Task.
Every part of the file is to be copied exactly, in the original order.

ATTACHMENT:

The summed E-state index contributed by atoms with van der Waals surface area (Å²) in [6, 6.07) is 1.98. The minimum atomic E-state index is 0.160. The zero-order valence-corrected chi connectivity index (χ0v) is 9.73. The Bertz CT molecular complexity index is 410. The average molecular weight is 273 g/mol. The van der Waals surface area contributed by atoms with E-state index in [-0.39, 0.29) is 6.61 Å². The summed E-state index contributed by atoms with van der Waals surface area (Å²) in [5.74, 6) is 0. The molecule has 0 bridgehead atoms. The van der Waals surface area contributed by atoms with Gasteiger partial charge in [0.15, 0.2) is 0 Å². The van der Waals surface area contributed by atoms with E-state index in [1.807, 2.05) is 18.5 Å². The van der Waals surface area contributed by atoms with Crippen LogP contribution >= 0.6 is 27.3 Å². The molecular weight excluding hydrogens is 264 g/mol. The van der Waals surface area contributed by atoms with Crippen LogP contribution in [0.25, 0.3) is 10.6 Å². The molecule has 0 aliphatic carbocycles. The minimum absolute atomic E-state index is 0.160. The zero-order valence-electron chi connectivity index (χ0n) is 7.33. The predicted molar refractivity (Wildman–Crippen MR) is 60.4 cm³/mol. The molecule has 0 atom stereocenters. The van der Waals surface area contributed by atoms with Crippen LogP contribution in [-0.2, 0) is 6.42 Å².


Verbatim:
The summed E-state index contributed by atoms with van der Waals surface area (Å²) in [6, 6.07) is 1.98. The minimum atomic E-state index is 0.160. The zero-order valence-corrected chi connectivity index (χ0v) is 9.73. The Bertz CT molecular complexity index is 410. The average molecular weight is 273 g/mol. The van der Waals surface area contributed by atoms with E-state index in [-0.39, 0.29) is 6.61 Å². The summed E-state index contributed by atoms with van der Waals surface area (Å²) in [5.74, 6) is 0. The molecule has 0 bridgehead atoms. The van der Waals surface area contributed by atoms with Gasteiger partial charge in [0.15, 0.2) is 0 Å². The van der Waals surface area contributed by atoms with E-state index in [1.807, 2.05) is 18.5 Å². The van der Waals surface area contributed by atoms with Crippen LogP contribution >= 0.6 is 27.3 Å². The molecular weight excluding hydrogens is 264 g/mol. The van der Waals surface area contributed by atoms with Crippen LogP contribution in [0.25, 0.3) is 10.6 Å². The molecule has 0 aliphatic carbocycles. The minimum absolute atomic E-state index is 0.160. The zero-order valence-electron chi connectivity index (χ0n) is 7.33. The predicted molar refractivity (Wildman–Crippen MR) is 60.4 cm³/mol. The molecule has 0 atom stereocenters. The van der Waals surface area contributed by atoms with Crippen LogP contribution in [-0.2, 0) is 6.42 Å².